Are you unsure which items of expenditure are recoverable from your leaseholders? Brady Solicitors’ Sam Andrews highlights the most commonly queried expenditure items and whether or not they are recoverable under your lease.

A common question asked by everyone in the property management sector is ‘Does the lease allow me to recover the cost of…?’

The answer, on the face of it, is simple – a landlord can only recover expenditure if it is explicitly provided for in the lease.

The case of Morshead Mansions Ltd v Mactra Properties Ltd is a recent example of a long line of historical cases which confirm that the normal rule is that a lease should be read at face value, taking into account the whole document.

Most commonly queried expenditure items:

  • Legal costs
  • Management fees
  • Borrowing costs, such as bank charges or interest payments
  • Service charge expenditure relating to particular items

In each case the answer to whether the expenditure is recoverable can be found in the lease. This strict interpretation can cause problems for landlords who try to recover sums which are not provided for by the lease, as tenants can apply to the First-tier Tribunal to have these items disallowed.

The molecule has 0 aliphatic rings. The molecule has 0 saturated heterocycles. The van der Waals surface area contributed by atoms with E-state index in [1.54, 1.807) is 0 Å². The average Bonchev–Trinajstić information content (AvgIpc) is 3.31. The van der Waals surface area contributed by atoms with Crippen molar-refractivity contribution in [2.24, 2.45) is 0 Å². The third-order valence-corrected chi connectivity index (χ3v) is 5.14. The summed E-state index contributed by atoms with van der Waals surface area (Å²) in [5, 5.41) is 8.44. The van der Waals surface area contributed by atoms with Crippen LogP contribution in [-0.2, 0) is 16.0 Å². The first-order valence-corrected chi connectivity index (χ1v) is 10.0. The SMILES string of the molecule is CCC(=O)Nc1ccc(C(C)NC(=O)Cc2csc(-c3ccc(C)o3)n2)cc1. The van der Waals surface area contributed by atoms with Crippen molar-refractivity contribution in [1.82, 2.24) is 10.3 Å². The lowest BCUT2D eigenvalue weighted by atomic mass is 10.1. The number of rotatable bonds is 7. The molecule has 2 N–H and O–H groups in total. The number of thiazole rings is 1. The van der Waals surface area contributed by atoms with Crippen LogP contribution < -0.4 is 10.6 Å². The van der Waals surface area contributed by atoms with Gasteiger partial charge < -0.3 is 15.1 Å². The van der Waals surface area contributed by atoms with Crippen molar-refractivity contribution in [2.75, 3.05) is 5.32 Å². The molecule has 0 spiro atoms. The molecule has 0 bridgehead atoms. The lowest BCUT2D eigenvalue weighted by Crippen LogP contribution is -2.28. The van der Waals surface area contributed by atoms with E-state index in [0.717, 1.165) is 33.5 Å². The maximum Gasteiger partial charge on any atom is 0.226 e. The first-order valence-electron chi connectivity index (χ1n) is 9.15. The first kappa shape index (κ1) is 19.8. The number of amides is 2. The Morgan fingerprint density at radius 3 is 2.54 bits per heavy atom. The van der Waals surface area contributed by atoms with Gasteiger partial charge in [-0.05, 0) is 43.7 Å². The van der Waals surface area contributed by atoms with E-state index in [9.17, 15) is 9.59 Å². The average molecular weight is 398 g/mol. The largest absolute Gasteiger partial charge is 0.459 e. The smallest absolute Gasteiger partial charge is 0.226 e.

However, the rules of interpretation equally apply to both sides. A tenant who owns a ground floor flat cannot argue that he should not pay towards the upkeep of a lift because he does not receive the benefit of it if his lease says he is liable to contribute towards the maintenance costs.

In the case of certain clauses, case law has extended the meaning beyond the narrow appearance of the wording. For example, legal costs incurred in obtaining a determination (a requirement for forfeiture for non-payment of service charge) can be recovered, even though the lease clause appears to be drafted less favourably.

Interpreting your lease

For an expert interpretation of your lease, including what can be recovered, contact our property management specialists.